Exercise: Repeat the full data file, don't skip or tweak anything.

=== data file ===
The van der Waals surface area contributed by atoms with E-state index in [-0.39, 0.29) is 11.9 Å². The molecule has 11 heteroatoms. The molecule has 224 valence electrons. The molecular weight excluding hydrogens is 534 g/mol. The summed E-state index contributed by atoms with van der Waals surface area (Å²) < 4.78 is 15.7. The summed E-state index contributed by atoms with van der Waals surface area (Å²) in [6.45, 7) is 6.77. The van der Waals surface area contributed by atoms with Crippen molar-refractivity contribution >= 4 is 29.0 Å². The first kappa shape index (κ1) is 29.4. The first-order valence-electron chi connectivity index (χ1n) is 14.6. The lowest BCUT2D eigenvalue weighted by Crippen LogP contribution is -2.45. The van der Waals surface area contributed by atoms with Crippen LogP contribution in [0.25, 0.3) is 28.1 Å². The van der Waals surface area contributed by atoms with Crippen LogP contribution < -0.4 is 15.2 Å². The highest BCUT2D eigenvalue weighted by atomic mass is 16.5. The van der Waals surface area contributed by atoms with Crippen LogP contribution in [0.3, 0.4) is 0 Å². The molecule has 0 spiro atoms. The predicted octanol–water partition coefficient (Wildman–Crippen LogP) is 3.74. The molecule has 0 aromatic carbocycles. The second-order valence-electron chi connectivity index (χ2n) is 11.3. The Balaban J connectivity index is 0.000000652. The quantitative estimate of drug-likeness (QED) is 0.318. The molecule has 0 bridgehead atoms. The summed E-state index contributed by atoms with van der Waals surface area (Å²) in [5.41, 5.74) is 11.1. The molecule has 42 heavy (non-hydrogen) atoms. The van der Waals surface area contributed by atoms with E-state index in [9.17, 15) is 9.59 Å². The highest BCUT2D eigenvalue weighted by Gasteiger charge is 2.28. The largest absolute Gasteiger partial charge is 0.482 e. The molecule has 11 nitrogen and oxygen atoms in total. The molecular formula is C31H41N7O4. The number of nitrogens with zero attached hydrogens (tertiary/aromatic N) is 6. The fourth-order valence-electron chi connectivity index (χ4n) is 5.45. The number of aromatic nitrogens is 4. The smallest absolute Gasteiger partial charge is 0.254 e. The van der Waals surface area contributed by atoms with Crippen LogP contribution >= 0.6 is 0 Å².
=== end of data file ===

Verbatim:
The van der Waals surface area contributed by atoms with E-state index in [-0.39, 0.29) is 11.9 Å². The molecule has 11 heteroatoms. The molecule has 224 valence electrons. The molecular weight excluding hydrogens is 534 g/mol. The summed E-state index contributed by atoms with van der Waals surface area (Å²) < 4.78 is 15.7. The summed E-state index contributed by atoms with van der Waals surface area (Å²) in [6.45, 7) is 6.77. The van der Waals surface area contributed by atoms with Crippen molar-refractivity contribution >= 4 is 29.0 Å². The first kappa shape index (κ1) is 29.4. The first-order valence-electron chi connectivity index (χ1n) is 14.6. The lowest BCUT2D eigenvalue weighted by Crippen LogP contribution is -2.45. The van der Waals surface area contributed by atoms with Crippen LogP contribution in [0.25, 0.3) is 28.1 Å². The van der Waals surface area contributed by atoms with Crippen LogP contribution < -0.4 is 15.2 Å². The highest BCUT2D eigenvalue weighted by atomic mass is 16.5. The van der Waals surface area contributed by atoms with Crippen LogP contribution in [0.3, 0.4) is 0 Å². The molecule has 0 spiro atoms. The predicted octanol–water partition coefficient (Wildman–Crippen LogP) is 3.74. The molecule has 0 aromatic carbocycles. The second-order valence-electron chi connectivity index (χ2n) is 11.3. The Balaban J connectivity index is 0.000000652. The quantitative estimate of drug-likeness (QED) is 0.318. The molecule has 0 bridgehead atoms. The summed E-state index contributed by atoms with van der Waals surface area (Å²) in [5.41, 5.74) is 11.1. The molecule has 42 heavy (non-hydrogen) atoms. The van der Waals surface area contributed by atoms with E-state index in [9.17, 15) is 9.59 Å². The highest BCUT2D eigenvalue weighted by Gasteiger charge is 2.28. The largest absolute Gasteiger partial charge is 0.482 e. The molecule has 11 nitrogen and oxygen atoms in total. The molecular formula is C31H41N7O4. The number of nitrogens with zero attached hydrogens (tertiary/aromatic N) is 6. The fourth-order valence-electron chi connectivity index (χ4n) is 5.45. The number of aromatic nitrogens is 4. The smallest absolute Gasteiger partial charge is 0.254 e. The van der Waals surface area contributed by atoms with Crippen LogP contribution >= 0.6 is 0 Å².